- The Washington Times - Thursday, July 3, 2008

The state of Louisiana is looking at options to get the U.S. Supreme Court to reconsider its recent ruling forbidding the death penalty in child rape cases after the U.S. government took the rare step of acknowledging it made an oversight.

The Supreme Court’s June 25 decision said there was no legal precedent for the death penalty, but the court neglected to consider a 2006 federal law that says the rape of children by military personnel could bring capital punishment.

Attorneys for the state of Louisiana and the Justice Department made the same oversight in petitions they filed with the federal courts.

Supreme Court procedures allow parties to a case to ask for a new hearing within 25 days after a decision is issued. Although many parties have petitioned for the reviews, they almost never have been granted in the court’s history.

Louisiana Gov. Bobby Jindal said he has spoken with lawyers who represented the state “and have encouraged them both to seriously review these new facts and consider petitioning the court for a rehearing.”

The case involved a Harvey, La., man who was convicted of brutally raping his 8-year-old stepdaughter. A jury decided he should get the death penalty under a 1995 state law.

Five other states also allow the death penalty for child rape. Those laws were invalidated by the Supreme Court ruling.

“The Supreme Court got this case wrong, plain and simple,” said Mr. Jindal, a Republican.

The Justice Department has no plans to independently ask the Supreme Court to hear the case again.

“Only parties to a case may petition for rehearing,” the Justice Department said in a statement. “If a petition for rehearing is filed, the [Justice] Department will review the petition and consider what steps are appropriate, including possibly seeking leave of the court to provide our views on the petition for rehearing.”

The Supreme Court grants new hearings “extremely rarely” and even less often changes its own decisions, said Orin S. Kerr, a constitutional law professor at the George Washington University Law School. “I don’t think there’s been a petition like this granted in decades.”

The Justice Department acknowledged that its attorneys mistakenly failed to consider the National Defense Authorization Act for Fiscal Year 2006 in its legal briefs.

“We regret that the Department didn’t catch the 2006 law when the case of Kennedy v. Louisiana was briefed,” the department said in its statement. “It’s true that the parties to the case missed it, but it’s our responsibility.”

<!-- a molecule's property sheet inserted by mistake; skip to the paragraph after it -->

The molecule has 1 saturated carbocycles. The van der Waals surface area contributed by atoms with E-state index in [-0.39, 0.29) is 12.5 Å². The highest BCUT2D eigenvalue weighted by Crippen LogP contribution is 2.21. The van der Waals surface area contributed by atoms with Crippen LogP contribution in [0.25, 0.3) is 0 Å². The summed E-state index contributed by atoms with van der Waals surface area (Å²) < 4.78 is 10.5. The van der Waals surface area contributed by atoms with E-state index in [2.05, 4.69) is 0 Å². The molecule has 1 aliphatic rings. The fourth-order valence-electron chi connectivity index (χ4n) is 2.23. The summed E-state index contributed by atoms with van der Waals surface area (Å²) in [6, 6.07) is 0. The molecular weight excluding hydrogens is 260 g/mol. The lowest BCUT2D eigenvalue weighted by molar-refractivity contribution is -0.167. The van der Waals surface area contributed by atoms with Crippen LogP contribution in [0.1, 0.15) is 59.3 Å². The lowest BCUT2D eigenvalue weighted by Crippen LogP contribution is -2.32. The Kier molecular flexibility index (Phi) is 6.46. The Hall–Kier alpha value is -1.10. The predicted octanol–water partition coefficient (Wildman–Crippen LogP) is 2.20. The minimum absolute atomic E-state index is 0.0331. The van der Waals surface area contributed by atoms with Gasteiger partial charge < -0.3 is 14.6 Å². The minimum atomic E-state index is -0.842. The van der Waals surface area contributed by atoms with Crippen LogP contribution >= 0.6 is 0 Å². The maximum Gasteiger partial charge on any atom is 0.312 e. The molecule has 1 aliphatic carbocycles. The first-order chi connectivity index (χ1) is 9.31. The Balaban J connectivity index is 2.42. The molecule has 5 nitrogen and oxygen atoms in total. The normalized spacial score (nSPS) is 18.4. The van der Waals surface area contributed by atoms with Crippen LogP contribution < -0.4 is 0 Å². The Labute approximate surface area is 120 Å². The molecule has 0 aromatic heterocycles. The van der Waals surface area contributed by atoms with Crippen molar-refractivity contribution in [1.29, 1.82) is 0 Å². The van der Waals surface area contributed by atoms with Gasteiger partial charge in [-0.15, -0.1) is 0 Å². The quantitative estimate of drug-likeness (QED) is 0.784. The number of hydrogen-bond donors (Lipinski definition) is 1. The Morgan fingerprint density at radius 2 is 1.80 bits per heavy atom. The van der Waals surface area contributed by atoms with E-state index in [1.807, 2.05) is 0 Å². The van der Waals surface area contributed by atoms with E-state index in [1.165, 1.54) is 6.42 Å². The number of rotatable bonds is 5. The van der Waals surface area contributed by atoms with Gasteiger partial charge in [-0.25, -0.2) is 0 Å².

The mistake was first mentioned over the weekend on a military blog, CAAFlog (https://caaflog.blogspot.com), run by U.S. Marine Corps Reserve Col. Dwight Sullivan. It said, “That is a congressional statute expressly authorizing the death penalty for the rape of a child. How come neither side in the Kennedy case even mentioned it?”

The New York Times reported it Wednesday, prompting the Justice Department to issue its statement.

Although the law applies only to military personnel, the Supreme Court has not decided whether it could set a precedent to execute civilians who rape children.

“Although no one has been sentenced to death for child rape under the law, we note with regard to the continued constitutionality of the law that the Supreme Court has not resolved the question whether its Eighth Amendment jurisprudence applies with equal force in the context of military capital punishment,” the Justice Department statement said.

After the Supreme Court ruling last week, Mr. Jindal said he would seek to enact laws to override the decision.

The 5-4 decision written by Justice Anthony M. Kennedy said the Eighth Amendment would forbid the death penalty for raping a child as “cruel and unusual punishment.”

The Eighth Amendment “requires that resort to capital punishment be restrained, limited in its instances of application and reserved for the worst of crimes, those that, in the case of crimes against individuals, take the victim’s life,” the decision said.

The Supreme Court’s ruling was denounced by the Bush administration as well as presumptive presidential nominees Sens. John McCain, a Republican, and Barack Obama, a Democrat.



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